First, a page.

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Humanity has been dreaming of robots since the ancient times. Historically, robots — originally called automata — have been the products of technology and faith. The relationship between robots and religion has disappeared in the last two centuries, as science and religion parted ways, and have typically been seen in opposition. Nowadays, as robots and AI are going to spread in human society, new possibilities and new ethical challenges are on the horizon. In this paper, we summarise the state of the art in robotics and religion, and propose a taxonomy for robot morphology that takes into account the factor of religion. The taxonomy encompasses the novel concept of ‘theomorphic robots’, referred to robots that carry the shape of something divine.
Cyber idols including Virtual YouTubers are accessible enough to be adored by millions of people worldwide and complicated enough to warrant a multidisciplinary discussion. They are animated computer images, but they are also much more than commodified computer imagery. Through everyday practices, we animate our worlds into existence and our worlds animate us. To show the symbiotic nature of this process, I use cyborg as a theoretical framework to explore transculturally the historical and contemporary relations between technology and idolatry from Renaissance clockwork saints and Tokugawa-period clockwork deities to contemporary robots and cyber idols.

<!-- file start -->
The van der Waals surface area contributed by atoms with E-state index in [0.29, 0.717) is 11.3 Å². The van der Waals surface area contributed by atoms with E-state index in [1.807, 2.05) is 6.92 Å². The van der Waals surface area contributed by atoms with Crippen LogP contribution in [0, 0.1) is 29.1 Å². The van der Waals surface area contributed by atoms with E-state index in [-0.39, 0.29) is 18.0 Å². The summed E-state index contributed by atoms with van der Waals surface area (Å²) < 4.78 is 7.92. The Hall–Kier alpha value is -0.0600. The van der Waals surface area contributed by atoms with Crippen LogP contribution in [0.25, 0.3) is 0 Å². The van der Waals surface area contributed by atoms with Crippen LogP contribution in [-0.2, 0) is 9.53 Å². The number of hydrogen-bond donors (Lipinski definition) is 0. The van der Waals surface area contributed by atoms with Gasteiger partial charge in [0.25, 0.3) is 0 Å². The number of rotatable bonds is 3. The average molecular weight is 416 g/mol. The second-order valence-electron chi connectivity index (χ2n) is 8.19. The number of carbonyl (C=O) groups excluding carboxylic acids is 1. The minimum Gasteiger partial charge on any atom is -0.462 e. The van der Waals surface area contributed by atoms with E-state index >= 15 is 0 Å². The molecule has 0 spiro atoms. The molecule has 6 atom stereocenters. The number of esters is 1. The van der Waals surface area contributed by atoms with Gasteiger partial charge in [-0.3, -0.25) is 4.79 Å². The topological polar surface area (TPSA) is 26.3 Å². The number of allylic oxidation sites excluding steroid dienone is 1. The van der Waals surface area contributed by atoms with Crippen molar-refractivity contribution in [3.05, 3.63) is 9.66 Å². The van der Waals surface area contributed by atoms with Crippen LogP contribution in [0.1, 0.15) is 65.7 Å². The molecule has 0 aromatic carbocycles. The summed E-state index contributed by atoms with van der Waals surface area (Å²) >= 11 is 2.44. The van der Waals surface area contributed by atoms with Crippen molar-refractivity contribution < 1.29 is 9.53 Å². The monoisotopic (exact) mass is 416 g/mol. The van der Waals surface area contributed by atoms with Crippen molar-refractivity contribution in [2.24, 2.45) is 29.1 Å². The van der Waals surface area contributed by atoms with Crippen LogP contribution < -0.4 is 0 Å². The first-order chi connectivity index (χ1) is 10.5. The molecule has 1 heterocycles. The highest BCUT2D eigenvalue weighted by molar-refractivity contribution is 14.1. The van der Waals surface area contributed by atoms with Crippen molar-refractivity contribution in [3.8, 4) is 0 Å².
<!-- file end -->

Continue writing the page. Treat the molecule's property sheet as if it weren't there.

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In 2017, the Protestant Church in Germany presented the robot priest “BlessU2” to the participants of the Deutscher Kirchentag in Wittenberg. This generated a number of important questions on key themes of religion(s) in digital societies: Are robots legitimized and authorized to pronounce blessings on humans—and why? To answer such questions, one must first define the interrelationship of technology, religion and the human being. Paul Tillich (1886–1965) referred to the polarization of autonomy and heteronomy by raising the issue of theonomy: the first step on the way to critical research on representing the divine in robotic technology.